But the City-County Health and Environmental District, originally established in the 1930s, was dismantled two years ago after years of city-county squabbling over money, control and accountability.

    Before that, a city-county tourism promotion operation broke down in the 1990s, as did the City-County Consolidated Data Processing Department.

    “There’s no disputing the fact that there have been more failures than successes,” Escobar said.

    But she thinks that’s no reason to stop trying, and she finds a lesson in each one of those failures.

    “Why, for instance, would we build three buildings for data centers when you can collaborate on one?” she asked. “On our end, we’re going to save millions of dollars if this happens.”

    Adauto said the ongoing discussion of consolidated and shared services also includes the possible merger of the police and Sheriff’s Department training academies, crime scene and crime laboratories, SWAT and records management.

    “In some areas, consolidated services are what make sense,” Adauto said. “We are looking at areas that are the most expedient and where we can get the biggest bang for the buck. Those are the areas we are now prioritizing, because I think if we have quick results, it will encourage us to press forward with other consolidation efforts.”

    The idea of linking the management of the city and county information technology departments was raised by a consultant the city hired, but the idea was opposed by the city’s former IT director.

    In September, the city dismissed the top three people in its $11.5-million, 66-person IT Department, and that is when the discussions began.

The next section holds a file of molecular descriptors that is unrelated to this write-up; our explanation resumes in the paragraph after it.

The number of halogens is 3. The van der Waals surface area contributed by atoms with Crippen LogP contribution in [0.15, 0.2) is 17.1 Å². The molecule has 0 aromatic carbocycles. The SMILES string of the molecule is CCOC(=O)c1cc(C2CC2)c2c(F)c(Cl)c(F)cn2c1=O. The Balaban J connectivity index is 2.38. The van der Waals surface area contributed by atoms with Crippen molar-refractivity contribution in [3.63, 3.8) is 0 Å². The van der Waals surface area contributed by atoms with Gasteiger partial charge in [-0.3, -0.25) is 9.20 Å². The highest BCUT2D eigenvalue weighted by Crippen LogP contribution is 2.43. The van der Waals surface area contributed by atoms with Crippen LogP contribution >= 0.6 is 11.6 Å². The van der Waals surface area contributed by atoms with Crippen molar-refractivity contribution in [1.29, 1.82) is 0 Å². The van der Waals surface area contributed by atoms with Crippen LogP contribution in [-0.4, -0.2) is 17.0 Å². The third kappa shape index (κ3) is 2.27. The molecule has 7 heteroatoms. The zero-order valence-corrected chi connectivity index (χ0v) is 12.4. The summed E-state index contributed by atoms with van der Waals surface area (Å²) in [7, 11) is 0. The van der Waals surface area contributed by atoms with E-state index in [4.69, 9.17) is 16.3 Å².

“The city manager approached the county after their top management left and asked if we would consider management of their IT Department,” Cooper said. “Commissioners Court voted unanimously to start negotiations two and a half months ago.”

    A draft agreement is being worked out by the city and county attorneys’ offices.

    “Then, we’re going to look at consolidating certain aspects of both operations,” Cooper said. “We might consider consolidating the help desks.

    Cooper pointed to several existing areas of shared IT services: the police and sheriff’s department records management system, the finger print system, the summons system and municipal court is on a shared county server.

    While the city would compensate the county for Cooper’s time, he would not receive extra pay for managing the city department.

    Why not?

    “You’re not the first one to ask,” Cooper said. “But it’s the right thing to do for us to combine forces and eventually look at further consolidation in the future.”

    Cooper, who has managed the county department for nine years and is paid $155,000 a year, said, “That’s enough.”

    So should we expect the City of El Paso and the County of El Paso to merge into one super-sized governmental body soon?

    Uh, no. There’s no provision in Texas state law for counties and cities to merge, but services can be consolidated under legal agreements.

  • County Judge
    Veronica Escobar